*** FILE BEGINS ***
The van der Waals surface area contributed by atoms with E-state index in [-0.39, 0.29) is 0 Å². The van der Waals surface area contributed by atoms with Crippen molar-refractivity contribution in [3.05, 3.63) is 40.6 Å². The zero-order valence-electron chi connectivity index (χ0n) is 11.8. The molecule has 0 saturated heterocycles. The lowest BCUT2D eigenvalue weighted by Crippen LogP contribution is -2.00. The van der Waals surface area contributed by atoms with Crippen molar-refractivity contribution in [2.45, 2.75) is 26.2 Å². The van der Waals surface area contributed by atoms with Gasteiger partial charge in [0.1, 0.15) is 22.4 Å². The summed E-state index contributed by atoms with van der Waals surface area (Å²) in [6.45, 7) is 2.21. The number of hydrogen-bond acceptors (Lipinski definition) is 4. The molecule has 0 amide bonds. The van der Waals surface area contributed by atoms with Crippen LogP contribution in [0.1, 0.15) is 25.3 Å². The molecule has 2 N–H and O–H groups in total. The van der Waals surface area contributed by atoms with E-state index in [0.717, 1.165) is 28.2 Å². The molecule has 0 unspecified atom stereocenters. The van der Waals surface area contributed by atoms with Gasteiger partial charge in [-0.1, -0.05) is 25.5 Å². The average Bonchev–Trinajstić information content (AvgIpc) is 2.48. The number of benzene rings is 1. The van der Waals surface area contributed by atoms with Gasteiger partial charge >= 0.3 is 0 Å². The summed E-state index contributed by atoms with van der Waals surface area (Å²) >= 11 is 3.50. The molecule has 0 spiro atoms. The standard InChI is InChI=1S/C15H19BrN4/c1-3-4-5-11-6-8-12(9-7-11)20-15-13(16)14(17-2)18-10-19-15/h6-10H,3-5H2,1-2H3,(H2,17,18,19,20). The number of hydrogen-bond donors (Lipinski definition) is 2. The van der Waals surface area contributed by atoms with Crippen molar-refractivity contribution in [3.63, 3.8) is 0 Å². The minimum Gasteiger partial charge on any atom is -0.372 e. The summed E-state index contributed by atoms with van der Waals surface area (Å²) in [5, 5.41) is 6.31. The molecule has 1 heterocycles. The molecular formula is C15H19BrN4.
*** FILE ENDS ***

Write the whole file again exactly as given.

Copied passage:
The van der Waals surface area contributed by atoms with E-state index in [-0.39, 0.29) is 0 Å². The van der Waals surface area contributed by atoms with Crippen molar-refractivity contribution in [3.05, 3.63) is 40.6 Å². The zero-order valence-electron chi connectivity index (χ0n) is 11.8. The molecule has 0 saturated heterocycles. The lowest BCUT2D eigenvalue weighted by Crippen LogP contribution is -2.00. The van der Waals surface area contributed by atoms with Crippen molar-refractivity contribution in [2.45, 2.75) is 26.2 Å². The van der Waals surface area contributed by atoms with Gasteiger partial charge in [0.1, 0.15) is 22.4 Å². The summed E-state index contributed by atoms with van der Waals surface area (Å²) in [6.45, 7) is 2.21. The number of hydrogen-bond acceptors (Lipinski definition) is 4. The molecule has 0 amide bonds. The van der Waals surface area contributed by atoms with Crippen LogP contribution in [0.1, 0.15) is 25.3 Å². The molecule has 2 N–H and O–H groups in total. The van der Waals surface area contributed by atoms with E-state index in [0.717, 1.165) is 28.2 Å². The molecule has 0 unspecified atom stereocenters. The van der Waals surface area contributed by atoms with Gasteiger partial charge in [-0.1, -0.05) is 25.5 Å². The average Bonchev–Trinajstić information content (AvgIpc) is 2.48. The number of benzene rings is 1. The van der Waals surface area contributed by atoms with Gasteiger partial charge >= 0.3 is 0 Å². The summed E-state index contributed by atoms with van der Waals surface area (Å²) >= 11 is 3.50. The molecule has 0 spiro atoms. The standard InChI is InChI=1S/C15H19BrN4/c1-3-4-5-11-6-8-12(9-7-11)20-15-13(16)14(17-2)18-10-19-15/h6-10H,3-5H2,1-2H3,(H2,17,18,19,20). The number of hydrogen-bond donors (Lipinski definition) is 2. The van der Waals surface area contributed by atoms with Crippen molar-refractivity contribution in [3.63, 3.8) is 0 Å². The minimum Gasteiger partial charge on any atom is -0.372 e. The summed E-state index contributed by atoms with van der Waals surface area (Å²) in [5, 5.41) is 6.31. The molecule has 1 heterocycles. The molecular formula is C15H19BrN4.